Pioglitazone Back on Market in India

August 06, 2013

As expected, the Indian government has revoked its suspension of the type 2 diabetes drug pioglitazone. However, it has stipulated that the agent should not be used as first-line treatment for diabetes and that it should carry a boxed warning relating to bladder cancer.

The decision to suspend the manufacture, sale, and distribution of pioglitazone in India, citing concerns over adverse effects, particularly bladder cancer, came out of the blue in June and was widely criticized by doctors and others there. In mid-July, however, a meeting of the drug technical advisory board (DTAB) recommended that pioglitazone be put back on the market.

Now, the Ministry of Health and Family Welfare has announced that all formulations containing pioglitazone for human use are allowed to be manufactured, sold, and distributed once again, albeit with warnings on the package insert.

Beilib D.G. Shah, secretary general of the Indian Pharmaceutical Alliance (IPA), whose 19 research-based national pharmaceutical company members were infuriated by the decision to ban pioglitazone, told Medscape Medical News: "The IPA is relieved with the corrective action to ensure continued access to a safe and affordable treatment for diabetic patients."

However, in future, "the IPA expects that…the drug regulator will follow a predictable, unbiased process based on evidence to suspend or ban a medicine in the country," he added.

Cautions on Bladder Cancer History, Risk Factors, and Age

The new warnings, which must be listed on pioglitazone formulations in India, will state that patients with active bladder cancer or with a history of bladder cancer and those with uninvestigated hematuria should not receive pioglitazone.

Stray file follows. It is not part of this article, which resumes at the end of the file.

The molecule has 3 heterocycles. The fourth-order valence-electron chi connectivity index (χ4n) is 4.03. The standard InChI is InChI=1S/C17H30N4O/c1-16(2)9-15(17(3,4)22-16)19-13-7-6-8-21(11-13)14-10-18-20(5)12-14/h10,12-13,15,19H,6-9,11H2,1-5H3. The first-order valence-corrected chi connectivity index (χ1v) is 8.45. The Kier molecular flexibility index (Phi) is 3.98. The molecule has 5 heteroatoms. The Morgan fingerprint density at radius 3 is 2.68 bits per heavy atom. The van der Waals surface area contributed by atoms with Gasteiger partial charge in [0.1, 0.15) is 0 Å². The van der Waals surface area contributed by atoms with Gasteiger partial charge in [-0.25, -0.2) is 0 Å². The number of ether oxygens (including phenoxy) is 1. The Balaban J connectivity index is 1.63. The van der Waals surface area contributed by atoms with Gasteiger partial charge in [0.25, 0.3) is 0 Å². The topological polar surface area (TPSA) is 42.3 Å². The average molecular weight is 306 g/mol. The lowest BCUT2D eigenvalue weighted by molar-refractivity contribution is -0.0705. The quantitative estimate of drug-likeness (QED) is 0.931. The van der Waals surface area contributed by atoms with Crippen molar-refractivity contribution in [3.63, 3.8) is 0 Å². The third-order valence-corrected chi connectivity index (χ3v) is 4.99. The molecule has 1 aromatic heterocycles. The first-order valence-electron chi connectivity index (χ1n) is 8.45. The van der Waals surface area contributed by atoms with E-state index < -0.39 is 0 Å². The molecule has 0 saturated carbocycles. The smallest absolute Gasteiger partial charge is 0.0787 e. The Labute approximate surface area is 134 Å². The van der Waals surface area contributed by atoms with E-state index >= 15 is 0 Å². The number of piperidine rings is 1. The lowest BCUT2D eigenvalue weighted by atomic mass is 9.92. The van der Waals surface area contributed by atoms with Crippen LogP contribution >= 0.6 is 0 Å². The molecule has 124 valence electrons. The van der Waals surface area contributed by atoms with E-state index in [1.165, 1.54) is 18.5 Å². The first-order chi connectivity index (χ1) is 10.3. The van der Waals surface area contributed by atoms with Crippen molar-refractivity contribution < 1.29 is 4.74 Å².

And before starting the drug, individuals should be assessed for known risk factors for bladder cancer, including age, smoking history, exposure to occupational or chemotherapy agents, or previous irradiation of the pelvic region.

Prescribers should also review the use of the agent after 3 to 6 months to ensure that only patients who are deriving benefit from it continue to be treated. "Pioglitazone should be stopped in patients who do not respond adequately to treatment," the government notification states.

There is also special advice for the use of pioglitazone in elderly patients, which "should be considered carefully before and during treatment because the risk of bladder cancer increases with age." Elderly patients should start on the lowest possible dose "and be regularly monitored because of the risks of bladder cancer and heart failure associated with pioglitazone."

Delay Before Pioglitazone Is Available Again

Reports in the Indian media have largely welcomed the reintroduction of pioglitazone but have pointed out that it will be a few weeks before supplies are back to normal.

"As per the notification, the drug can be sold only if it carries the warning literature," Damji Pallan, from Retail Drug and Chemist Association (RDCA), Mumbai, told the Hindustan Times . "The stock we have does not have the necessary warnings, so we are waiting for manufacturing companies to take back the stock and repackage it."

One diabetologist, who requested anonymity, told the same newspaper: "With warnings on boxes, initiating new patients on this drug will be difficult. But those patients who have been on pioglitazone are waiting to get back on the drug."

Another, Rajiv Kovil, MD, from Dr Kovil's Diabetes Care Centre, Mumbai, said, "As a result of the ban, many patients who were on pioglitazone have switched to other drugs or insulin. They will have to continue with the alternatives…until the drug with the prescribed warning arrives."

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